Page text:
An effort to build a $15 million library in Minneapolis’ northern Webber Park neighborhood has resulted only in the headache of a defamation lawsuit against two Hennepin County commissioners.
The county obtained all the land needed to build the new library except one piece owned by Kevin and Valerie Holler at 45th and Humboldt Avenues N. The couple once had the house there on the market, but have not been willing to sell to the county despite numerous negotiations.
The initial plan was to build a new library for the north Minneapolis neighborhood just off Victory Memorial Parkway.
“It’s time to get going on that,” Commissioner Linda Higgins said recently, but added, “I don’t have a plan yet.”
No one else does, either.
Higgins wasn’t on the board when the project’s travails began. The Hollers’ lawsuit targeted her predecessor, Mark Stenglein, now president of the Minneapolis Downtown Council, along with Board Chairman Mike Opat. Last month, a judge dismissed the suit for lack of merit.
Further clouding the question of motivation: The Hollers own a second house on nearby Washburn Avenue N. The home is lined with greenery, flowers and artfully placed pavers. The couple once claimed homestead status at the Washburn home, but in the past couple of years switched their homestead designation to the scruffier duplex.
Neither the Hollers nor their lawyer returned phone calls, nor did they answer the door at either of their houses or their business, Holler Glass Block. Their house, next to their business, sits on the site of the proposed new library. The couple’s reasons for not selling remain unknown.
Anatomy of a dispute
In April 2008, the County Board decided to build a library to replace the Webber Park Library at 4310 Webber Pkwy. In June of that year, the Hollers received a letter telling them of the county’s interest in acquiring their property at 1423 45th Av. N. According to the Hennepin County District Court ruling dismissing their lawsuit, the house had been on the market in 2007.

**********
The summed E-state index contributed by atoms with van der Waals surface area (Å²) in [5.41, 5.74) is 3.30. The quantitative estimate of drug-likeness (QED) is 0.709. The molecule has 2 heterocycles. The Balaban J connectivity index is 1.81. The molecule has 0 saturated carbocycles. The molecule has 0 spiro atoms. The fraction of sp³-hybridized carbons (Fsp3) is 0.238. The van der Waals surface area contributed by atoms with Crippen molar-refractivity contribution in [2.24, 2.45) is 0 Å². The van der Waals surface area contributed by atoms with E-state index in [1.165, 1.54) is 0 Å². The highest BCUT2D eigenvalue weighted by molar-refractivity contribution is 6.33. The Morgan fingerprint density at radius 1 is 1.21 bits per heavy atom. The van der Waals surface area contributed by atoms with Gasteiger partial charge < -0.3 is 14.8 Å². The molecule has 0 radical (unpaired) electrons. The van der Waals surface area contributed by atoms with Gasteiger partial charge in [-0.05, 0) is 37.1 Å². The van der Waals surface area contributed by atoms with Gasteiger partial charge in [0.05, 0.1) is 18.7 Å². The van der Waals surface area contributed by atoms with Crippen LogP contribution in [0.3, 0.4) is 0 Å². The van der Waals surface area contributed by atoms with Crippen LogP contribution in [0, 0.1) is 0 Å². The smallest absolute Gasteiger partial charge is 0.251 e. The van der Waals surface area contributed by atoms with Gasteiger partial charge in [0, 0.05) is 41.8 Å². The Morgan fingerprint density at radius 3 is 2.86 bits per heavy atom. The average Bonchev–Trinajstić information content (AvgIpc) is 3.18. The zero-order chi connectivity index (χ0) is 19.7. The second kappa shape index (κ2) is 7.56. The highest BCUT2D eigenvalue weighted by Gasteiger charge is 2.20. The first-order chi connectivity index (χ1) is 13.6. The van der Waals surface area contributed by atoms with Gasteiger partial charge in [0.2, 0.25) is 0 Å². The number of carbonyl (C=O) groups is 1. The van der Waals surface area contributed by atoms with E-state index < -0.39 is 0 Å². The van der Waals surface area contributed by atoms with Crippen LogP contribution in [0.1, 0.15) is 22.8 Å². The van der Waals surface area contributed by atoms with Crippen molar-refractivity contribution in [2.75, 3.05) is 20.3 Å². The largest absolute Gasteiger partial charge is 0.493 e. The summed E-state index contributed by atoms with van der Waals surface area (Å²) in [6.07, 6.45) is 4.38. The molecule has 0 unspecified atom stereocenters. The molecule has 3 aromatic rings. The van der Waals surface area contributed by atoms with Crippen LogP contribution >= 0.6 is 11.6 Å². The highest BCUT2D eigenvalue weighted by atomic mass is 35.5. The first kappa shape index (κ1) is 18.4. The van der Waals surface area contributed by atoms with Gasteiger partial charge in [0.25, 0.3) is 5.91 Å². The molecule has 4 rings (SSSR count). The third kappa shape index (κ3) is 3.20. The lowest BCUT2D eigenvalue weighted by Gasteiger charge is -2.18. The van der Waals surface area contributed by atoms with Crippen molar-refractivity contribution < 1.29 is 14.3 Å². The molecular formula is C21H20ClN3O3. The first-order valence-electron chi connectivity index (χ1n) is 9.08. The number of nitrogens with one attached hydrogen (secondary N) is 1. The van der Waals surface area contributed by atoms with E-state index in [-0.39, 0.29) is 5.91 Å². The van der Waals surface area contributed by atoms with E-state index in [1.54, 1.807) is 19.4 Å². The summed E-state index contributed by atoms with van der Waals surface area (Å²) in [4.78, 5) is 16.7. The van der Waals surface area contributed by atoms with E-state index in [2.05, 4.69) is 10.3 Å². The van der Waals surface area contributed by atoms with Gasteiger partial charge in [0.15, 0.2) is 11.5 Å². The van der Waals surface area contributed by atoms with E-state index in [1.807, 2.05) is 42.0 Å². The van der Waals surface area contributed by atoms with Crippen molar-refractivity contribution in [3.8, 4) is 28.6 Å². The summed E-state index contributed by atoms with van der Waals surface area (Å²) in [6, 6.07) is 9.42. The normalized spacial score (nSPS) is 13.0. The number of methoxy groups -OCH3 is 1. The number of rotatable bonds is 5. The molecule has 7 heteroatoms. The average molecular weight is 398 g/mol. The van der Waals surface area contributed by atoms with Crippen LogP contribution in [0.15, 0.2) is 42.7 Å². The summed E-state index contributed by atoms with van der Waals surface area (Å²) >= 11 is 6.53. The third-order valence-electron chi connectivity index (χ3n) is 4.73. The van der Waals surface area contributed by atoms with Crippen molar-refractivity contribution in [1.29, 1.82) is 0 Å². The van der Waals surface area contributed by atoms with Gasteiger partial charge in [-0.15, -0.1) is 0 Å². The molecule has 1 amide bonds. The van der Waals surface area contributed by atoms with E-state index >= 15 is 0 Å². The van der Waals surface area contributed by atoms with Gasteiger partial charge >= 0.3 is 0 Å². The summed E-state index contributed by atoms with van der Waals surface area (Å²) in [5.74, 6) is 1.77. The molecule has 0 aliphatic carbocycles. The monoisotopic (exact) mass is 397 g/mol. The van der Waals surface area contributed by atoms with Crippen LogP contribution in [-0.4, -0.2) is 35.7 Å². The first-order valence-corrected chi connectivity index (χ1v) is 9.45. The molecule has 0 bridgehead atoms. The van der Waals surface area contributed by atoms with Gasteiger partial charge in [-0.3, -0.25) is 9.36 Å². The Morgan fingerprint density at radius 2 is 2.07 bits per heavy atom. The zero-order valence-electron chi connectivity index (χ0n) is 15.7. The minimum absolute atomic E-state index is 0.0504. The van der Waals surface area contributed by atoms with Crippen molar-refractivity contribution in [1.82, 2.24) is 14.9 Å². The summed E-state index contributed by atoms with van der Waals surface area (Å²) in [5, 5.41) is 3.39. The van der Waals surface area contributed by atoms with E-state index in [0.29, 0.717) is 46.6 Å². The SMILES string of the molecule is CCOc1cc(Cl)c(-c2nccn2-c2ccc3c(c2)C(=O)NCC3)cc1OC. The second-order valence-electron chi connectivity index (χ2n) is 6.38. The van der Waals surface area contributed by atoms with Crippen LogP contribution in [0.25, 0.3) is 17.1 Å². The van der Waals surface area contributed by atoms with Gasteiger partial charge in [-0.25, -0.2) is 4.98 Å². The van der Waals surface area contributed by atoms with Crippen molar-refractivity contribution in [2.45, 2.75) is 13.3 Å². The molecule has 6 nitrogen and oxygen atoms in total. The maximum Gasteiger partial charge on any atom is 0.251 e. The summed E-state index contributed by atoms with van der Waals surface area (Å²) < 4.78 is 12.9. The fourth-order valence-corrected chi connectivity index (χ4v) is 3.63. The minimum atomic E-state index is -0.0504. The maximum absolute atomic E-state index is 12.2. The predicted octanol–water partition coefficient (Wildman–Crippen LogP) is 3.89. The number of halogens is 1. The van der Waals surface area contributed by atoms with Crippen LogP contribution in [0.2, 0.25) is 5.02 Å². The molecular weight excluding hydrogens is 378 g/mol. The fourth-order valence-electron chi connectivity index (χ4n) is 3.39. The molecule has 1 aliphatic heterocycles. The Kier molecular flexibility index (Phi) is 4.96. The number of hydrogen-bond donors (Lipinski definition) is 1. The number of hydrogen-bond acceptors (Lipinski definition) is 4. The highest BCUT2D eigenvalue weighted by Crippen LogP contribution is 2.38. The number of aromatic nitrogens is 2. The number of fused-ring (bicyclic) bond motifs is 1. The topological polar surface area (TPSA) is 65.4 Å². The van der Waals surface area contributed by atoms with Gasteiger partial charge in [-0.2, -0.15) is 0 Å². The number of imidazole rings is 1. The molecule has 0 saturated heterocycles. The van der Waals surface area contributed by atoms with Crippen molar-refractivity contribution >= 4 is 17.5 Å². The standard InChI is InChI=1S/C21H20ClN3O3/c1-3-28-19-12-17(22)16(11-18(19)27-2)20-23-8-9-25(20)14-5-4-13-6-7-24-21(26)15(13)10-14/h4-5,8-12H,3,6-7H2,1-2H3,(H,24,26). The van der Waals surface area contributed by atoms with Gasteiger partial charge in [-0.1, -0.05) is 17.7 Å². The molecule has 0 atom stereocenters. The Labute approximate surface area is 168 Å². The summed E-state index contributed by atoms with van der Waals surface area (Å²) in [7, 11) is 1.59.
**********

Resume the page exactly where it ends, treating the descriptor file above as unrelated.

In the suit, the Hollers claimed that Stenglein defamed them. A news story at the time quoted him as saying that Valerie Holler had balloons, flags and “a ‘For sale’ sign, as big as the IDS building, in 2007. ... All of a sudden we want to buy the house and she takes the property off the market.”
A story in the Camden Community News noted that the Hollers said they would only sell for $1 million to the county. The article went on to say the board didn’t intend to pay more for the house than fair market value. (The current county record estimates market value at $275,000.)
In September 2012, the Hollers filed the lawsuit. But District Judge Denise Reilly said their claims were unfounded because the commissioners’ statements were factual.
The judge found Opat’s statement, that the Hollers only “actively opposed the sale of their rental property” after the board purchased surrounding parcels, to be true.
An uncertain future
It’s unclear whether the county can find a new site or move to take the Hollers’ property through eminent domain. “The library was meant to go on the parkway because we are spending so much money renovating the parkway. It would have been a great bookend,” Stenglein said. “A premier library needs to be in a premier location.”
The old library had been closed, but now has been reopened three days a week. The county voted last year to spend $500,000 for a small renovation at the old site at the same time the board voted to pull the proposed new library from the county’s list of projects.
If the Hollers were to agree to sell, that could change.
“If we were able to buy that property, I’m confident we would have the votes for a new library,” Opat said.
But Roberta Englund, executive director of the nearby Folwell Neighborhood Association, questioned the board’s determination.
“If the intent to build the library were real, it would be standing there now,” she said. But she also said there are two nearby libraries, so “it makes no sense whatsoever for the Hennepin County commissioners to resurrect the library” project.